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Showing posts from March, 2014

Open World 2014 - guidelines for call-for-papers…

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Most of you will already have received an email from the OOW team announcing the call for papers for this year's conference: http://www.oracle.com/openworld/call-for-papers/index.html. Each year, customers ask me how they can increase their chances of getting their paper accepted? Well, I am going to start by stating that product managers have absolutely no influence over which papers are accepted - even mentioning that a product manager will be co-presenting with you will not increase your chances!So how do you increase you make sure that your presentation title and abstract catches the eye of the selection committee? Here is my top 10 list of guidelines for submitting proposals:1) Read the "call-for-papers" carefully and follow its instructions - even if you have submitted presentations for lots of Oracle conferences it is always a good idea to carefully read the call for papers and to make sure you follow the instructions. There is an excellent section towards the end…

Built-in sorting optimizations to support analytical SQL

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One of the proof points that I often make for using analytical SQL over more sophisticated SQL-based methods is that we have included specific optimizations within the database engine to support our analytical functions. In this blog post I am going to briefly talk about how the database optimizes the number of sorts that occur when using analytical SQL.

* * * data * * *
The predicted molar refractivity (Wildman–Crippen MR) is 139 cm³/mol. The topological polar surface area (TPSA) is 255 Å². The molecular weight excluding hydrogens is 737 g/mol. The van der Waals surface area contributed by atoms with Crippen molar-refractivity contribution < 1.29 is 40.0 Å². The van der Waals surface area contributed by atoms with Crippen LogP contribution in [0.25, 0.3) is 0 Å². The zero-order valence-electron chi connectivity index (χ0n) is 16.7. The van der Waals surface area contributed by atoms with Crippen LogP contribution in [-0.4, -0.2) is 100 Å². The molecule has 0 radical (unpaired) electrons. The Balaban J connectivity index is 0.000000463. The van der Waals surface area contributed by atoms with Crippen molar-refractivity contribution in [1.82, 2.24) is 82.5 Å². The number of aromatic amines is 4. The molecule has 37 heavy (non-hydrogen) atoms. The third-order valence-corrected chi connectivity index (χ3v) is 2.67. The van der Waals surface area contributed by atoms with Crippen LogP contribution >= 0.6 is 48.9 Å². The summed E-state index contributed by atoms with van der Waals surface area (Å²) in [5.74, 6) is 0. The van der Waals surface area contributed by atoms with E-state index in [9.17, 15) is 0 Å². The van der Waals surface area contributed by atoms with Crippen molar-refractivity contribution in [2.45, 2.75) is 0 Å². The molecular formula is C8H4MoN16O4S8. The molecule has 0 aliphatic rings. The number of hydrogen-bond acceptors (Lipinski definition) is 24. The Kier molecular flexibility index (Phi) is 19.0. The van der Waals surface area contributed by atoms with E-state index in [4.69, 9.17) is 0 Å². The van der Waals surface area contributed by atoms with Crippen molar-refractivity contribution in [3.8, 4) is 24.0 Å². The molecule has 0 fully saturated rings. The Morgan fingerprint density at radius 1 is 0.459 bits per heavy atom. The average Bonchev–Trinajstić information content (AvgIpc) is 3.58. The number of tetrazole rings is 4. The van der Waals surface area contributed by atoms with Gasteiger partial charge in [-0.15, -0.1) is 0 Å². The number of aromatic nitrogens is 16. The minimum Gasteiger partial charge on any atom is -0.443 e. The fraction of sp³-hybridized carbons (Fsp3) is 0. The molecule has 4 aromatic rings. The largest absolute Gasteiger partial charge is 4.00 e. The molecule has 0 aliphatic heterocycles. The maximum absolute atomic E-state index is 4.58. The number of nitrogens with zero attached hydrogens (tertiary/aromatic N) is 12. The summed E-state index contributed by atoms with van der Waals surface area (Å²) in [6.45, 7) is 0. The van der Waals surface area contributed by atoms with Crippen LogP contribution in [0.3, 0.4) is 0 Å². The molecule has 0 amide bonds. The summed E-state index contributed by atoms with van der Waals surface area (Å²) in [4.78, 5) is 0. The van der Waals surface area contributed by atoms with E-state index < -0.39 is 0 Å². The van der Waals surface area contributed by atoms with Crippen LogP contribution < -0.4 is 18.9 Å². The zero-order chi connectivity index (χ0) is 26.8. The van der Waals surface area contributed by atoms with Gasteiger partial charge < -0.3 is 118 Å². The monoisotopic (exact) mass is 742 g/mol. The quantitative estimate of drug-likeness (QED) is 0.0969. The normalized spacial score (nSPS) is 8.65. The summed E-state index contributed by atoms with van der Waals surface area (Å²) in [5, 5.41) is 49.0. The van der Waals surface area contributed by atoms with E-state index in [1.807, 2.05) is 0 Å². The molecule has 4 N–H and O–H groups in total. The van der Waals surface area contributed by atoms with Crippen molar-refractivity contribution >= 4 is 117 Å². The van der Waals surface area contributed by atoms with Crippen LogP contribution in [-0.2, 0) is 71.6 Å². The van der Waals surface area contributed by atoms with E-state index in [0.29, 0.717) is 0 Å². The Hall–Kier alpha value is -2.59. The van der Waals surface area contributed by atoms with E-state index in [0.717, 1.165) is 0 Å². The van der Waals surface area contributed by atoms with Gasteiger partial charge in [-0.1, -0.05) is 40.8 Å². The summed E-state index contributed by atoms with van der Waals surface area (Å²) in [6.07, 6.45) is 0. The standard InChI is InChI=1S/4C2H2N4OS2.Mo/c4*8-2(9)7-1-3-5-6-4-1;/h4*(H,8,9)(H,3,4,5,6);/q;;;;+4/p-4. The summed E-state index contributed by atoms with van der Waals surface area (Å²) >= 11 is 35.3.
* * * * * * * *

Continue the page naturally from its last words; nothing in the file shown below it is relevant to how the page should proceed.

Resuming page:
Sort Optimization 1: Ordering Groups Many of analytical functions include PARTITION BY and/or an ORDER BY clause both of which by definition implies that an ordering process is going to be required. As each function can have its own PARTITION BY-ORDER BY clause this can create situations where lot of different sorts are needed. For example, if we have a SQL statement that included the following:
Rank() Over (Partition by (x) Order by (w)) Sum(a) Over (Partition by (w,x) Order by (z))Ntile() Over (Partition by (x) Order by (y)) Sum(b) Over (Partition by (x,y) Order by (z)) this could involve four different sort processes to take into ac…